You must have heard the phrase in a nutshell. Well, this post is not exactly that. It’s going to border on being a story in a nutmeg. Yet another tale to add to Kerala’s legacy of having a heart of spices. The nutmeg, though not as glorious as its cousins pepper or cinnamon, is integral for its medicinal, herbal properties and its place in the kitchen.
For me, it’s the embrace that links spending holidays with a grandmother whose heart had nutmeg all over it and a design sensibility at Xandari Harbour. The wispy haired grand lady is long gone, but the wind rustles up her memories among the nutmeg trees. So does a certain corridor at work.
Come holidays and the parents’ patience ebbed. Solution: Pack the city-bred child off to the ancestral home in Kerala, to her grandparents. There, trees were aplenty, she could catch dragonflies during the day, and watch fireflies at night. Pluck fruits right off the trees and walk barefoot on just watered mud. There, she could be.
And the grandparents loved the holidays. They would get their time with the kid. Tell her all about the plants, scientific names included. Show her how to dig earthworms for fishing bait, fashion a swing for her using coconut tree bark and hang it from the custard apple tree. And share the nutmeg story with her.
Now, nutmeg was and continues to be a cash crop. So the grandfather watered it with his love and dedication while the grandmother went about, with a basket in one hand and me in the other, picking the nutmeg on the ground. You took only what fell off the tree, letting the rest see a fuller life. The nutmeg had three parts: the outer skin that could be pickled or used to make wine, the red mace which when dried in the sun and sold (to be used in cosmetics, food products) fetched quite the money, and the seed inside. It was a privilege to be allowed to help. So little me made sure every single one was picked off the ground, willed the clouds to go away so that the mace dried crisp, watched as the buyer plonked on the weights on a rusty old weigh balance, and crisp notes reached the grandmother’s hand. And everyone beamed after the sale. Talk about collaboration!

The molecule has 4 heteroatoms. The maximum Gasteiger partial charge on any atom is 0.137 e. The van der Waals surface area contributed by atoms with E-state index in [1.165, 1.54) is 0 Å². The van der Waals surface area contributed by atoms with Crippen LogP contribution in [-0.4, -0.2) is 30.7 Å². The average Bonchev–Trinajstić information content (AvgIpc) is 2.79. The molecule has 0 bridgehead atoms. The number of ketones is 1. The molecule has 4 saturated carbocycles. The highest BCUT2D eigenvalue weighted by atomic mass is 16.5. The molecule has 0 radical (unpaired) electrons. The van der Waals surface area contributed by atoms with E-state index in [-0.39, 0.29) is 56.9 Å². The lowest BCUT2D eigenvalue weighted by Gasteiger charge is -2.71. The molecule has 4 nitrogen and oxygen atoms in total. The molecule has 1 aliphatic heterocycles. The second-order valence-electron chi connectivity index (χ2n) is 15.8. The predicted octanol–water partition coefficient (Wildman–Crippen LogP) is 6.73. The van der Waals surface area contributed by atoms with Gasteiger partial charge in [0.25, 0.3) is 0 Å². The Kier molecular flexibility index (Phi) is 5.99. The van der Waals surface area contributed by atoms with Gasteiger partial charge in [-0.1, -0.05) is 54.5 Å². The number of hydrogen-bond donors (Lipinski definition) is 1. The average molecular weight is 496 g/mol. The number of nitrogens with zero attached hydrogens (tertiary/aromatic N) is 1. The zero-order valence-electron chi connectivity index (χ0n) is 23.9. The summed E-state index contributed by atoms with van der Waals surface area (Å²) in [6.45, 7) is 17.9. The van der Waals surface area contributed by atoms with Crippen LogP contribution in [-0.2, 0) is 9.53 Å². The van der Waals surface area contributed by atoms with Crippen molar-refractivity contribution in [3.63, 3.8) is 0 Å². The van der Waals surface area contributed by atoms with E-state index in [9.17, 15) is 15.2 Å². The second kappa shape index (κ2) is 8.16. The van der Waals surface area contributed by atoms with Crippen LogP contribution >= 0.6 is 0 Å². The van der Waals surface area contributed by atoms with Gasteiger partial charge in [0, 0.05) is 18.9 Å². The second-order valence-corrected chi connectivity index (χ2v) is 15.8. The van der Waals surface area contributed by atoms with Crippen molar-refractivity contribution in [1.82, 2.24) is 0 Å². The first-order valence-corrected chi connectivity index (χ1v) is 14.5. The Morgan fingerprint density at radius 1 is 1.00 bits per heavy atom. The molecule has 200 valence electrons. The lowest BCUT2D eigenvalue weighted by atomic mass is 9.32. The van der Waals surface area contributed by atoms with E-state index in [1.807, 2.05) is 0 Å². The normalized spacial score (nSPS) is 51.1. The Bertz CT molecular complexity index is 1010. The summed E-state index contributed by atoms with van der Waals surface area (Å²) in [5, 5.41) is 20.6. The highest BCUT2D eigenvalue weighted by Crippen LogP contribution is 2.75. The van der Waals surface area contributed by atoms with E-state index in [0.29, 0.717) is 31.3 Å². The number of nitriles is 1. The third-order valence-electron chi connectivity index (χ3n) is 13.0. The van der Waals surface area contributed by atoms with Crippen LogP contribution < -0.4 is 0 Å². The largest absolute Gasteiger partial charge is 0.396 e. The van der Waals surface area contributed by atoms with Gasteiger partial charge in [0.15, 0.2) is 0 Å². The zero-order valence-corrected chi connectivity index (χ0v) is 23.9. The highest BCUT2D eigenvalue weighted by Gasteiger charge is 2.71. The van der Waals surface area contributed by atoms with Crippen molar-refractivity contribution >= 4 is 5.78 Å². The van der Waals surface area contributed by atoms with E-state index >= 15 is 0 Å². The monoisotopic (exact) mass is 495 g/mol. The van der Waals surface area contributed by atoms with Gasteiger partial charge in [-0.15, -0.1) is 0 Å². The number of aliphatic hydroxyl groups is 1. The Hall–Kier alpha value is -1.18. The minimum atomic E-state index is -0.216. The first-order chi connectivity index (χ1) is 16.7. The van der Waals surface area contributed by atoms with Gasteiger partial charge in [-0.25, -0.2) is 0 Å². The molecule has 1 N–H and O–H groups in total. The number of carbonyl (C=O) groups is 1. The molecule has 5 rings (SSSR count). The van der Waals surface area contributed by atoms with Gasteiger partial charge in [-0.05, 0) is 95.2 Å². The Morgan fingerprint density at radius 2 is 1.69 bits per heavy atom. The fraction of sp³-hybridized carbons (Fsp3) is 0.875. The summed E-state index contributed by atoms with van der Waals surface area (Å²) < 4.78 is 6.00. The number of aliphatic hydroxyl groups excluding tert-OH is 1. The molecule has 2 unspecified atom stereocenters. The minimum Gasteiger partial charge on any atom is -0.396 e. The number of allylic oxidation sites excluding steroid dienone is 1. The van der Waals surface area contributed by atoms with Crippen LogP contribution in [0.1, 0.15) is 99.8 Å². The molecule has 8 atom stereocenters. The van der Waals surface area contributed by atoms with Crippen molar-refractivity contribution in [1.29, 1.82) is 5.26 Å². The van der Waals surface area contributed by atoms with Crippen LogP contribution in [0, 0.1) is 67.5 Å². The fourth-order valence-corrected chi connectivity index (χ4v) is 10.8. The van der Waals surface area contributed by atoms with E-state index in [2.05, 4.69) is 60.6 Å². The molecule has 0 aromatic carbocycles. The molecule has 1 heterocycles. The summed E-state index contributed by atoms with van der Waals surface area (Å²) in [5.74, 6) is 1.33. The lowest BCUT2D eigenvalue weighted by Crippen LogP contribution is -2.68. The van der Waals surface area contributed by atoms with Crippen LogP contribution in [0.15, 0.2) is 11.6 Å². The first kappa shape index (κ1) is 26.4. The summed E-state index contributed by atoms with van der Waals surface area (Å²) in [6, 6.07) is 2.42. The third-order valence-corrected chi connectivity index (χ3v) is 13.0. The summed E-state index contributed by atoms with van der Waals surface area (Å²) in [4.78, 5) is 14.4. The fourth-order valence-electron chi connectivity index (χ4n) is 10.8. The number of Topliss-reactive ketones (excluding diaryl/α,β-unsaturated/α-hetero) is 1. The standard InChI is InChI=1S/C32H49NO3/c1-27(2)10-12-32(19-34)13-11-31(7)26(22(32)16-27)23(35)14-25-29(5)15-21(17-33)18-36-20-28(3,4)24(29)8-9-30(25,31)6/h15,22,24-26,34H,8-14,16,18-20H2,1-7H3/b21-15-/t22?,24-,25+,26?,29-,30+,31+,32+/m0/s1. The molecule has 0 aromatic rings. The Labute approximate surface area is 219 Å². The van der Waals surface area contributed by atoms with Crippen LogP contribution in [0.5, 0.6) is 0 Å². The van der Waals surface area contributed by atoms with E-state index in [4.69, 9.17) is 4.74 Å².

The grandparents are long gone, but the nutmeg trees stand. Seems like they are thriving on memories of love. I wake up to their rustle, I pick the odd nut off the ground, stop to remember the grandmother beaming at the perfect shade of red. There’s a gardener who does the picking and selling now. I just weigh out the memories.
And then I walked into the corridor on my first day of work here. The one at restaurant 51 at Xandari Harbour. And was first met by a corridor lined with spices. Of course, I saw the nutmeg first. Was intrigued by the design thought that saw a lasting purpose for this not-so-goodlooking nut. For the heart that saw the nutmeg story.
Told you. This one’s not meant to be remembered in a nutshell.